ChangePersonalityFascinationLong ago I'd said that I am "fascinated by the phantasmagoria of human personality" - this is perhaps even truer now than years ago.

IndependenceConfusionHenry David Thoreau is very independent-minded, very iconoclastic, and had quite a corrosive sense of humor. I think that I probably have grown up to have a Thoreauvian perspective on many things. Though in other ways I live a life he would not have approved of. He believed to simplify, simplify, simplify. Make your life very clear and plain and meditative and not confused. Sometimes my life, in fact, is confused.

Joyce Carol OatesThere is something thrilling in the mimesis of life's surprising unfolding.

Of course, both [Oscar] Wilde & [Vladimir] Nabokov believe in many things, and these things emerge in their writing clearly - for Wilde, the folly of humankind and the (romantic) grandeur of the heroic, lone individual (not unlike Wilde himself); for Nabokov, the possibility of a kind of transcendence through a great, prevailing, superior sort of love (especially in Ada, the most self-congratulatory of novels.)

MotivationDeterminationResiliencePerseveranceCommitmentI've never given up. I've always kept going. I don't feel that I could afford to give up. That would be the beginning of the end.

ListeningI always tell my students the same thing. And that's to live life, and to read very voraciously without any definite program. To travel, to meet people, to talk to people, to listen very carefully, and not interrupt, but listen to their own grandparents speak of their families.

The American dream is a multi-metaphor made up of distinct regions. Many regions of this country are almost like different countries. Even in one state, northern and southern California are like two separate countries.

WriterFictionIt would be difficult for a writer of realism to avoid suggesting a political/moral perspective in his or her fiction. "Politics" per se is absent from my writing but there is usually a moral (if ironic) compass.

I feel akin to [William] Shakespeare in the sense that, as I see it, he lived to dramatize the unfailingly exciting, unfathomably strange interplay among human beings that constitutes "scenes" in his plays, and constitutes "story" in prose fiction.

Self-DiscoveryCareer ChoicesI did not consider that I would lead a literary life. I'd thought initially, as a young girl, that I would be a teacher, since I so admired many of my teachers. And though I loved writing, I did not ever think of myself as a writer.

Personal ExpressionCreativityEmpathyWritingWriting allows for fictitious voices - the voices of persons unlike myself - that might otherwise be muted.

RealityTragedyShakespeareWe come away from the tragedies of [William] Shakespeare with a profound sense of having encountered reality in its most pristine form - yet the art-work is elaborately artificial, the very genre of tragedy in poetry an anti-naturalist perspective.

Each time I undertake to reread Virginia Woolf, I am somewhat baffled by the signature breathlessness and relentlessly "poetic" tone, the shimmering impressionism, so very different from the vivid, precise, magisterial (and often very funny) prose of her contemporary James Joyce.

FocusStorytellingDiscoveryNovel WritingIt is important for me to discover the ideal title, for without this title the story or novel isn't quite in focus.

RevisionEditingWriting ProcessThough I revise constantly as I write, I will usually revise much of the work again after I've reached the ending.

ProcessLanguagePleasureObviously, there is pleasure in the execution of any sort of art, and using language, as Nabokov felt also, is an exquisite process.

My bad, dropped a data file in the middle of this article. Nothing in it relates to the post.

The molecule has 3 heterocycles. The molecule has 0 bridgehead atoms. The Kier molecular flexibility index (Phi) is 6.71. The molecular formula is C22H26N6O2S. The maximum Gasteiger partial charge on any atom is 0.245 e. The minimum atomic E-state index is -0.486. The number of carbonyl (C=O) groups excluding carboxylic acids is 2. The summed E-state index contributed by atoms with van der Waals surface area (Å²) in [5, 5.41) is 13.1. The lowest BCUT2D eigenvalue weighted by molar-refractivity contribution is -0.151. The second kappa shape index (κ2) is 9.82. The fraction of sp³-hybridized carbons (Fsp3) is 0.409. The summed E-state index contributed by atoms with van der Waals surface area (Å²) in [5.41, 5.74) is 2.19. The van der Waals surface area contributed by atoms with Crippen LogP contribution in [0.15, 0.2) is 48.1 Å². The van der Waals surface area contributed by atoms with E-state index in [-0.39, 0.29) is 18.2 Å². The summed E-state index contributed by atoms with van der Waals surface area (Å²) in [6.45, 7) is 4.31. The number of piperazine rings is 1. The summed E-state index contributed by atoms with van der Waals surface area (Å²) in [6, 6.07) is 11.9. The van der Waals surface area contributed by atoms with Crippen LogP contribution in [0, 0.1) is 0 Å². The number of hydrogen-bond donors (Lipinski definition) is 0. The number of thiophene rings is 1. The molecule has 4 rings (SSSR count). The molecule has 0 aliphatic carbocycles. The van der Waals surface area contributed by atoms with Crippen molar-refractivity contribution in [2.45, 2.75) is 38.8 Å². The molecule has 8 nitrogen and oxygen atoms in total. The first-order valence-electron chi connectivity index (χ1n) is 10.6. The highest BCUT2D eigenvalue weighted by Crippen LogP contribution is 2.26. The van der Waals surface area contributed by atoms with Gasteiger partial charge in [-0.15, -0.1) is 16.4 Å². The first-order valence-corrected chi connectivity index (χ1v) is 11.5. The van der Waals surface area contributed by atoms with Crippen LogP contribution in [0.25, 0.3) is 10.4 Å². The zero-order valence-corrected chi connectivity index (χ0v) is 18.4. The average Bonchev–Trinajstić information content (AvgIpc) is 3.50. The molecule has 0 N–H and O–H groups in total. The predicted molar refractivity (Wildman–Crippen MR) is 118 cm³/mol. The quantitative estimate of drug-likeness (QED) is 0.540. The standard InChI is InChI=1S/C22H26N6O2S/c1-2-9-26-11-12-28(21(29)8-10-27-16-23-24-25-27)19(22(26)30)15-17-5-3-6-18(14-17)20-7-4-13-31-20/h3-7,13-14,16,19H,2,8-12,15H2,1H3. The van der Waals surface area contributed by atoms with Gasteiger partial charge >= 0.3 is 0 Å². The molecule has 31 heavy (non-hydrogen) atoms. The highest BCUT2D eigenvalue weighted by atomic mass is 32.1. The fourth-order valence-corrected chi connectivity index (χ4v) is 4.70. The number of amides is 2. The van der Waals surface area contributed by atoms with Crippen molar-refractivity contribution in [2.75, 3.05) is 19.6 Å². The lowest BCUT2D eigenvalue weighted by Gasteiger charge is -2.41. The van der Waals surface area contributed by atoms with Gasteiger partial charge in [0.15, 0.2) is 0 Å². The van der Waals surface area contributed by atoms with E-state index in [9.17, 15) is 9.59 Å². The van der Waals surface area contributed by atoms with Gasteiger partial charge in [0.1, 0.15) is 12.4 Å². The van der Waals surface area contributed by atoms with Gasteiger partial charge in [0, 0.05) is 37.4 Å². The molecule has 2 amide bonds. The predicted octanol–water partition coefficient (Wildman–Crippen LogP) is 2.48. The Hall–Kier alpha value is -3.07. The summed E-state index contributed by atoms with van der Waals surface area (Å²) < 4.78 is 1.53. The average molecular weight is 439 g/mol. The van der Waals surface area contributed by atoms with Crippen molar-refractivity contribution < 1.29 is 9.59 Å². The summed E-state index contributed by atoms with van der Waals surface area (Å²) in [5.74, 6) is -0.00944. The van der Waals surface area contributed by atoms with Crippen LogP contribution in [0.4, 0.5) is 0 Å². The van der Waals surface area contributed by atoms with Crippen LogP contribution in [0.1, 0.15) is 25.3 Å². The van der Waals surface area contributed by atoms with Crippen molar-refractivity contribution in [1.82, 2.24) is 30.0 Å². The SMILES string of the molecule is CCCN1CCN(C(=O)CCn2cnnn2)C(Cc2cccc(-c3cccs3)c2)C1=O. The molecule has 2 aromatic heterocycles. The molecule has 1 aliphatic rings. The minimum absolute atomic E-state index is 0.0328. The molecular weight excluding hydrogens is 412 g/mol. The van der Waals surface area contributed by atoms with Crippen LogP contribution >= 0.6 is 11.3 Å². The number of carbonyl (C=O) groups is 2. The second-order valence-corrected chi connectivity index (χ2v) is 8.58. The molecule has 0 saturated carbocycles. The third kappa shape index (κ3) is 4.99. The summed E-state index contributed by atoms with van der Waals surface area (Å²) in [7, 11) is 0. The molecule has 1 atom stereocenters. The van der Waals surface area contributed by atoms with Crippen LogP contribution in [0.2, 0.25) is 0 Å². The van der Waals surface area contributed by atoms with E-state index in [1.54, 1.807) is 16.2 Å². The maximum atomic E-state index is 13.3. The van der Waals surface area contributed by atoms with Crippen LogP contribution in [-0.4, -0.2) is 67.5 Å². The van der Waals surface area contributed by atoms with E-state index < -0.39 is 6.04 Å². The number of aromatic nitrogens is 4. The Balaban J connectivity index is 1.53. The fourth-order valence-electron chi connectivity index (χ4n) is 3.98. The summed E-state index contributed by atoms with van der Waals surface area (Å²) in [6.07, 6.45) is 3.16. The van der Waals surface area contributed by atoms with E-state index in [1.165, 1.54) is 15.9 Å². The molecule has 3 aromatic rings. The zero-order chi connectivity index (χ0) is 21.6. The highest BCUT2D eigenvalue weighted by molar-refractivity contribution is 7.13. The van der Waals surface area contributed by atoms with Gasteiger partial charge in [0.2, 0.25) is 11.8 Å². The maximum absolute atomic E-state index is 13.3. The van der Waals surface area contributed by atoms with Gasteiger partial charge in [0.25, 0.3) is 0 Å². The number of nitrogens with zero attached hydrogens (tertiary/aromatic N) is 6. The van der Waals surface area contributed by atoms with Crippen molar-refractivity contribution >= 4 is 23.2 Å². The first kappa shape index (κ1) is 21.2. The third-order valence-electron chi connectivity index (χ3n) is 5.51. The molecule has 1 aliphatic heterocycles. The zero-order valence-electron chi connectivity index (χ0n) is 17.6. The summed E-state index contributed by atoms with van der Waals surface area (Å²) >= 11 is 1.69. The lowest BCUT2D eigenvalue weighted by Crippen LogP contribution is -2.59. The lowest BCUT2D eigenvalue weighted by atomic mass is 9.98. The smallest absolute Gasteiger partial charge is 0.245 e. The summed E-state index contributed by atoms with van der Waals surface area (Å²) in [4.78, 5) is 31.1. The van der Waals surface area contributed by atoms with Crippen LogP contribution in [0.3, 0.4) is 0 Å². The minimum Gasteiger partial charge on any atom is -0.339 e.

BooksReadingLiteratureI am more or less reading all the time.

MotivationInspirationWritingReadingReading yields a wish to write, I think, except if the reading is dull and uninspiring.

BeliefI don't believe in predestination - except for genetic predilections.

UnderstandingReadingMysteryProseThat is the mystery: Reading Henry James can yield prose that is contrary to James, yet inspired by him. Who can understand this?

NovelsSignificanceThese novels [Zombie, My Sister, My Love] are so special to me. [I don't expect that they will have nearly the same significance to anyone else.] They represent a kind of fiction I would love to pursue more or less constantly, but dare not.

LearningDiscoveryI learned you don't discover the evidence of any cause in its result.

MemoryForgettingChoiceFor memory is a moral action, a choice. You can choose to remember. You can choose not.

SolitudeIntrospectionPrioritiesIndifferencePersonal LifeMy life is a very interior and solitary life. I tend not to care that much about external things.

FormEach genre exerts a considerable spell, as a kind of "form" to be filled, as a Shakespearean sonnet is filled.

GrowthConfusionIt is only through disruptions and confusion that we grow, jarred out of ourselves by the collision of someone else's private world with our own.

Personal GrowthSelf-AwarenessHopeIronyHurtA mouth of no distinction but well practiced, before I entered my teens, in irony. For what is irony but the repository of hurt? And what is hurt but the repository of hope?

ResilienceInspirationCourageMy parents inspired me by their example. They both grew up in the Depression, and both of them had to quit school when they were quite young to work, because there actually was no choice. So they've always impressed me with their resilience, their good spirits, their courage. I just remember them carrying on and just doing their lives. They really made a strong impression on me.

SilenceMeditationYou cultivate the subconscious by meditation, by sitting in silence and by not trying to control your thoughts. Then go someplace where you haven't been before, or go for a walk, a run, and look for signs of grace-an epiphany, something that comes to you.

ControlEmotionsImaginationObviously the imagination is fueled by emotions beyond the control of the conscious mind.

MotivationStruggleDespairWritingCreative ProcessWriting! The activity for which the only adequate bribe is the possibility of suicide, one day.

you're an insomniac, you tell yourself: there are profound truths revealed only to the insomniac by night like those phosphorescent minerals veined and glimmering in the dark but coarse and ordinary otherwise; you have to examine such minerals in the absence of light to discover their beauty, you tell yourself.